March 26, 2009
Written by Ferd Hoefner, NSAC Policy Director
Three Senators reversed their previous positions in support of farm program subsidy reform, providing the deciding votes to defeat a subsidy reform amendment offered in Senate Budget Committee by Senator Chuck Grassley (R-IA) and backed by President Obama and USDA Secretary Tom Vilsack.
Last year, all three — Robert Byrd (D-WV), Patty Murray (D-WA), and Ron Wyden (D-OR) — voted in favor of the Grassley pro-family farm amendment to the budget resolution and it passed 13-9. Today the same amendment went down to defeat on a 10-13 vote after the three reversed their vote.
Switching from anti- to pro-reform was Ben Cardin (D-MD). First time voters on this issue split – new Senator Jeff Merkley (D-OR) voted with the reformers, while new Senator Mark Warner (D-VA) voted against family farmers.
In a successful attempt to pull votes away from commodity reform, Budget Committee Chairman Kent Conrad (D-ND) offered an alternative amendment to cut crop insurance funding instead of reining in million dollar government payments to the nation’s largest farms. That amendment in support of lower crop insurance support was passed on a 14-10 vote. Conrad also played the lead role in defeating commodity payment reform during Senate consideration of the 2008 Farm Bill.
Both the successful Conrad amendment and the defeated Grassley amendment actually do the same thing — reduce spending designated for the budget function for farm support and shift part of the savings to the budget function for nutrition programs. How such savings would be ultimately achieved is up to a plan devised in the Agriculture Committees, not the Budget Committee. The Budget Committee, though, makes assumptions about where the money comes from.
The Grassley amendment savings assumed eventual passage of the Dorgan-Grassley bill, a measure to place a hard cap of $250,000 on annual payments per farm. That bill was supported by a majority of Senators during the voting on the 2008 Farm Bill and was endorsed last month in President Obama’s budget proposal to Congress.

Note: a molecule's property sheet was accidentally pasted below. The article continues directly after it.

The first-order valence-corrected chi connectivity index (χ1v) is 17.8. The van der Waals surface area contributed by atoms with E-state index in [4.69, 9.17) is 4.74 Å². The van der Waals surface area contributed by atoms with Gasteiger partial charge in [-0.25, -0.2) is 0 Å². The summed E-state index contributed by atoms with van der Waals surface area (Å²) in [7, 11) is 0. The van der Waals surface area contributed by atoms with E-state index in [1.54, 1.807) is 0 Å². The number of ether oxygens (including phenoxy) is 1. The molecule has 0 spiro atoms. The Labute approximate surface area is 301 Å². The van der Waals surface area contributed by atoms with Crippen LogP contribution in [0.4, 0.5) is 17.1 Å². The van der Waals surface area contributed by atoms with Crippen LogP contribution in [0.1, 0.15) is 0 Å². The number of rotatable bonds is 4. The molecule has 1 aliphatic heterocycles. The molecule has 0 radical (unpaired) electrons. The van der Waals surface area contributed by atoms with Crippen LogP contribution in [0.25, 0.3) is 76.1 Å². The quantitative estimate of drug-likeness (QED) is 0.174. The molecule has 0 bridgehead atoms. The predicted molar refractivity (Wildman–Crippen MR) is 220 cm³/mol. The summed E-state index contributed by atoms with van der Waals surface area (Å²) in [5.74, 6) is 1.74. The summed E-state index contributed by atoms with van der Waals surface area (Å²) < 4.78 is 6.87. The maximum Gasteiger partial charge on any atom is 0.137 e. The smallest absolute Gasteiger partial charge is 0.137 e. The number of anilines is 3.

Both the Grassley amendment and the Obama proposal would use the savings from stopping payment abuse to help pay for enhanced child nutrition. Congress will be reauthorizing the Child Nutrition Act later this year, and a significant issue will be where to find savings to bolster school feeding programs.
The effort to reform farm subsidy payments strongly supported by the White House and USDA does not die with the defeat of this amendment. Not only will the Child Nutrition legislation be pending later this year, but the Administration has a significant opportunity to reform farm subsidy programs that does not need new additional legislation. The congressional report accompanying last year’s farm bill directed USDA to rewrite the regulations for determining who is eligible to receive payments and determining what constitutes schemes and devices to evade payment limit law. The Bush Administration issued interim rules at the end of December, and the public comment period on that rulemaking expires April 6.
After that, the new Administration can produce a final rule that eliminates the biggest loopholes in current rules that allow landowners to collect hundreds of thousands and even millions of dollars of year from the taxpayer despite far lower payment limits in law.
We are disappointed by today’s vote and by the three defectors to the cause of reform. We stand ready to support the White House in its case for commodity reform and nutrition enhancement in Congress. In the meantime, the President should do what is in his power already – close the loopholes that allow the nation’s largest farms to collect unlimited annual production subsidies – by issuing a final rule with real backbone to target payments to working farmers.
Categories: General Interest